Allegations that Angela Merkel's cell phone was tapped have created the biggest rift yet for the US and its closest European allies. NBC's Chuck Todd reports.
German officials plan to travel to Washington in coming weeks after reports of broad spying by the United States, including the monitoring of Chancellor Angela Merkel’s cellphone.
Caitlin Hayden, a spokeswoman for the National Security Council, confirmed the German travel plans on Friday and said that U.S. government officials look forward to the meeting.
A senior Obama administration official said that the spying reports would be among the topics of discussion.
The Guardian newspaper of Britain, citing classified documents leaked by the fugitive whistleblower Edward Snowden, reported that the United States monitored the phone calls of 35 world leaders.
On Wednesday, Merkel called President Barack Obama to demand answers. Jay Carney, the White House press secretary, said that Obama assured Merkel that the United States “is not monitoring and will not monitor her communications.”
He fell short of disclosing any past practices, and the German government did not appear satisfied. A spokesman for Merkel said that “she made clear that she views such practices, if proven true, as completely unacceptable.”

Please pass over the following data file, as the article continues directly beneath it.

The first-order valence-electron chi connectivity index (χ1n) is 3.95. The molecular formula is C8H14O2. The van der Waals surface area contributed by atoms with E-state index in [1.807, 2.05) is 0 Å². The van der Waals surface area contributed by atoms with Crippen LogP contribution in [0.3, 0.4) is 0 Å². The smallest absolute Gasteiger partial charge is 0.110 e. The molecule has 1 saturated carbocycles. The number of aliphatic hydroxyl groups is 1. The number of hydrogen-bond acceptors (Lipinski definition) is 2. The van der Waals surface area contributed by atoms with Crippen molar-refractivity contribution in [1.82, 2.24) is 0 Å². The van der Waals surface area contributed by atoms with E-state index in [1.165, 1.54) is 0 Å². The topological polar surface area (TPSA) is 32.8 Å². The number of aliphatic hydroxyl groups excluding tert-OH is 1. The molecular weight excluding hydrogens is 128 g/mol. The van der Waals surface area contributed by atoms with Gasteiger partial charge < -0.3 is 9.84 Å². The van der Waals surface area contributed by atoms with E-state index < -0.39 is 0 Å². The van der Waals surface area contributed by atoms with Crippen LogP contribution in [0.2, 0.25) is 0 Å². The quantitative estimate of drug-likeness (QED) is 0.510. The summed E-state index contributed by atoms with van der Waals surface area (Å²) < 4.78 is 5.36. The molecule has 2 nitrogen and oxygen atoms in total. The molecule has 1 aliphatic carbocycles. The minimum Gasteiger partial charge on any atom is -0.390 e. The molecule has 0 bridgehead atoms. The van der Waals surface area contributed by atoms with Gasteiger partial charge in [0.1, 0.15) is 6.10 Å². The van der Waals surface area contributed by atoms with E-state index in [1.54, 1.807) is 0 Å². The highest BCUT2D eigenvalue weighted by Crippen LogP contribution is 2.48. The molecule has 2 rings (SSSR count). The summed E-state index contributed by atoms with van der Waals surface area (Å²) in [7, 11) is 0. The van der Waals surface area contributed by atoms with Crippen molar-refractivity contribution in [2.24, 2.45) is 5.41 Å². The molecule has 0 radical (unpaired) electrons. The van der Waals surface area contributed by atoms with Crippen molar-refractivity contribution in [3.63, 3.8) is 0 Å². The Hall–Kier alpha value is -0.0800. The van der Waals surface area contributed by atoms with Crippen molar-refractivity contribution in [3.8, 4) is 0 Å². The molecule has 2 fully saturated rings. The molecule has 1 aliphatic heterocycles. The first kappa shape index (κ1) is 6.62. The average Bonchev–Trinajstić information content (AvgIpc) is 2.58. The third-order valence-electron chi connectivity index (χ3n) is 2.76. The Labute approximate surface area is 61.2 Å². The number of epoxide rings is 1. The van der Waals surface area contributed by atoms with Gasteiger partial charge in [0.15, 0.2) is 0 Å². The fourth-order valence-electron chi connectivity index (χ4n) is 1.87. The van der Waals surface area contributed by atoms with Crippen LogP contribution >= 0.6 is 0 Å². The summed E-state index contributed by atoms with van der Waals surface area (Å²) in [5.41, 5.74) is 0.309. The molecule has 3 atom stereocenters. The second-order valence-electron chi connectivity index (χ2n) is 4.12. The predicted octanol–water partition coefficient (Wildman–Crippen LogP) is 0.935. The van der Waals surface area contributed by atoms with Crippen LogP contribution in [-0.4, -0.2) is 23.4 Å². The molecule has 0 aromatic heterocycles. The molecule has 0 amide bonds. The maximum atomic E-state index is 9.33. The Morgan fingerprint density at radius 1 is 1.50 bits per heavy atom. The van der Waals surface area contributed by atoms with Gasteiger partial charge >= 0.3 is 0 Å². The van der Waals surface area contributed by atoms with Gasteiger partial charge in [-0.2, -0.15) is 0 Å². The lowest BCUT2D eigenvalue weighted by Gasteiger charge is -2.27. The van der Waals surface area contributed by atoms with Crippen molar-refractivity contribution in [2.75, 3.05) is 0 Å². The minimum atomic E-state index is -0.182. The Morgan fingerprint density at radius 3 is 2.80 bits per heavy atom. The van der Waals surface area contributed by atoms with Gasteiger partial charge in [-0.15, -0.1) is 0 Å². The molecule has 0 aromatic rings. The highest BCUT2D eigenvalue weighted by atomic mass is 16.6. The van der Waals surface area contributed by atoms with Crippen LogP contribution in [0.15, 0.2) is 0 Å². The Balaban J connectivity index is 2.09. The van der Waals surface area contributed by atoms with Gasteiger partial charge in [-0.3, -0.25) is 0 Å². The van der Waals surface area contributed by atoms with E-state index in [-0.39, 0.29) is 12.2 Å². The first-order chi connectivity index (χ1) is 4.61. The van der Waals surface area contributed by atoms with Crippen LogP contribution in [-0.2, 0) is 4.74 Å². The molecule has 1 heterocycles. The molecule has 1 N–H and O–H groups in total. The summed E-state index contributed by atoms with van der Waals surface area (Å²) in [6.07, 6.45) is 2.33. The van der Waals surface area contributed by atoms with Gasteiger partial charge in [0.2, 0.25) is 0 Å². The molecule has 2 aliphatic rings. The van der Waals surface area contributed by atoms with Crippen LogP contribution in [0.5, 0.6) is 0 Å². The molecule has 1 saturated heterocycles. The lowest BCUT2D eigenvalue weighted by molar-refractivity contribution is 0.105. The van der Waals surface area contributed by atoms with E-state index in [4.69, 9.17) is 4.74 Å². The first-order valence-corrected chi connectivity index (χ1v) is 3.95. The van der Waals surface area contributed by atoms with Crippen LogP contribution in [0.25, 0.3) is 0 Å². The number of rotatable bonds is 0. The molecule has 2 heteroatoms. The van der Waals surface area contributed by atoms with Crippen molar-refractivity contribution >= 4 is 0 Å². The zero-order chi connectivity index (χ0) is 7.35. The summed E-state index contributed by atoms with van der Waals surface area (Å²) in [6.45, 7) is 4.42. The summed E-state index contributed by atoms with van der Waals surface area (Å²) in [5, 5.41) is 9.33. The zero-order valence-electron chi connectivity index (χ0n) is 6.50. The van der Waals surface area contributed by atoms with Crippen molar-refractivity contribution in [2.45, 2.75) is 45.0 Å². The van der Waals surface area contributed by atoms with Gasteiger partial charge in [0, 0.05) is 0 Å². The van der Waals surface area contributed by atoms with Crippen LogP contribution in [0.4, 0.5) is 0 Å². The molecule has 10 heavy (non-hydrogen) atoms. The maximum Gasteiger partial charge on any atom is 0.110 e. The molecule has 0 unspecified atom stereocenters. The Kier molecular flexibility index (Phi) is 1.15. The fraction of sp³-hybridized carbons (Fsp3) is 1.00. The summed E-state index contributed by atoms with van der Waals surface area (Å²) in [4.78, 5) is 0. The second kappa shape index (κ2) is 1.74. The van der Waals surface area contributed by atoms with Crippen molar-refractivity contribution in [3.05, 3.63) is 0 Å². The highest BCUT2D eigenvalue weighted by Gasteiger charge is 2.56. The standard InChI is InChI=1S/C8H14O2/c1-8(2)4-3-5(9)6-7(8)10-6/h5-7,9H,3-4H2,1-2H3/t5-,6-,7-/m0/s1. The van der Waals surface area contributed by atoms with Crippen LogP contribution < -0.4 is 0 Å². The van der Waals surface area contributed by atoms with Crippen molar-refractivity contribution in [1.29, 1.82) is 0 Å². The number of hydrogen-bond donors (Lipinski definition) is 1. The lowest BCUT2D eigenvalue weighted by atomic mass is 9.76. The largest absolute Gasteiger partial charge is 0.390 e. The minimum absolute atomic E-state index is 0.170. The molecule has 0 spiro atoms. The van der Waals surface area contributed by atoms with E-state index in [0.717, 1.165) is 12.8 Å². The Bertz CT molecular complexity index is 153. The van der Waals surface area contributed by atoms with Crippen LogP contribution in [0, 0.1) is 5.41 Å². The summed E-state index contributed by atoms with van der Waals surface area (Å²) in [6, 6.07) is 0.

Reports about U.S. surveillance have generated anger around the world. France and Germany are insisting that the United States agree on new surveillance rules this year.
Laurent Dubrule / Reuters
Germany's Chancellor Angela Merkel arrives at a European Union summit in Brussels on Thursday.
Merkel herself told reporters: “We are seeking a basis for cooperation between our (intelligence) services, which we all need and from which we have all received a great deal of information ... that is transparent, that is clear and is in keeping with the character of being partners.”
Jen Psaki, a spokeswoman for the State Department, said that the U.S. fully expects “more allegations will surface, given the quantity of classified information leaked by Mr. Snowden.” She added later that she wasn’t talking about anything specific but that “we certainly expect that that is something that could happen in the weeks ahead.”
A spokesman for the German government said that the heads of the German foreign and domestic intelligence services would participate in the talks with Washington.
Ali Weinberg of NBC News contributed to this report. The Associated Press also contributed.
Furious at the spying allegations, German Chancellor Angela Merkel said 'spying among friends does not work'' Merkel is attending the summit of European leaders in Brussels. ITN's James Mates reports.
This story was originally published on Fri Oct 25, 2013 2:35 PM EDT